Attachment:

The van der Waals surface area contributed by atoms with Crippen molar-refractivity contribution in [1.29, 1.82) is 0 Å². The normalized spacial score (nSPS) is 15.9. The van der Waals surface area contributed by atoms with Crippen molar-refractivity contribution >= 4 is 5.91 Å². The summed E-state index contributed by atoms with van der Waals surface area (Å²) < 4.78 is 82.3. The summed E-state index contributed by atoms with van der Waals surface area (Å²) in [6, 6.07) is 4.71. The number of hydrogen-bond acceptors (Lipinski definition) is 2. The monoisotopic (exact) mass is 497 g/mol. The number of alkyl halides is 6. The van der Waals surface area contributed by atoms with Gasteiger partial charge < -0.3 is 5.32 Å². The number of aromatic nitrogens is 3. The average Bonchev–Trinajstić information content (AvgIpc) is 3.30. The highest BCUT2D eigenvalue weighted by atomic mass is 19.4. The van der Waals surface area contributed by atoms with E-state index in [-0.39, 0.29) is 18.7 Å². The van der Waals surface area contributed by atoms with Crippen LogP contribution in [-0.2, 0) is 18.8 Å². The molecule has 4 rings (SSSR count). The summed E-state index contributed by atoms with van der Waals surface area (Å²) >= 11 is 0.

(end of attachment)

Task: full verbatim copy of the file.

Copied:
The van der Waals surface area contributed by atoms with Crippen molar-refractivity contribution in [1.29, 1.82) is 0 Å². The normalized spacial score (nSPS) is 15.9. The van der Waals surface area contributed by atoms with Crippen molar-refractivity contribution >= 4 is 5.91 Å². The summed E-state index contributed by atoms with van der Waals surface area (Å²) < 4.78 is 82.3. The summed E-state index contributed by atoms with van der Waals surface area (Å²) in [6, 6.07) is 4.71. The number of hydrogen-bond acceptors (Lipinski definition) is 2. The monoisotopic (exact) mass is 497 g/mol. The number of alkyl halides is 6. The van der Waals surface area contributed by atoms with Gasteiger partial charge < -0.3 is 5.32 Å². The number of aromatic nitrogens is 3. The average Bonchev–Trinajstić information content (AvgIpc) is 3.30. The highest BCUT2D eigenvalue weighted by atomic mass is 19.4. The van der Waals surface area contributed by atoms with E-state index in [-0.39, 0.29) is 18.7 Å². The van der Waals surface area contributed by atoms with Crippen LogP contribution in [-0.2, 0) is 18.8 Å². The molecule has 4 rings (SSSR count). The summed E-state index contributed by atoms with van der Waals surface area (Å²) >= 11 is 0.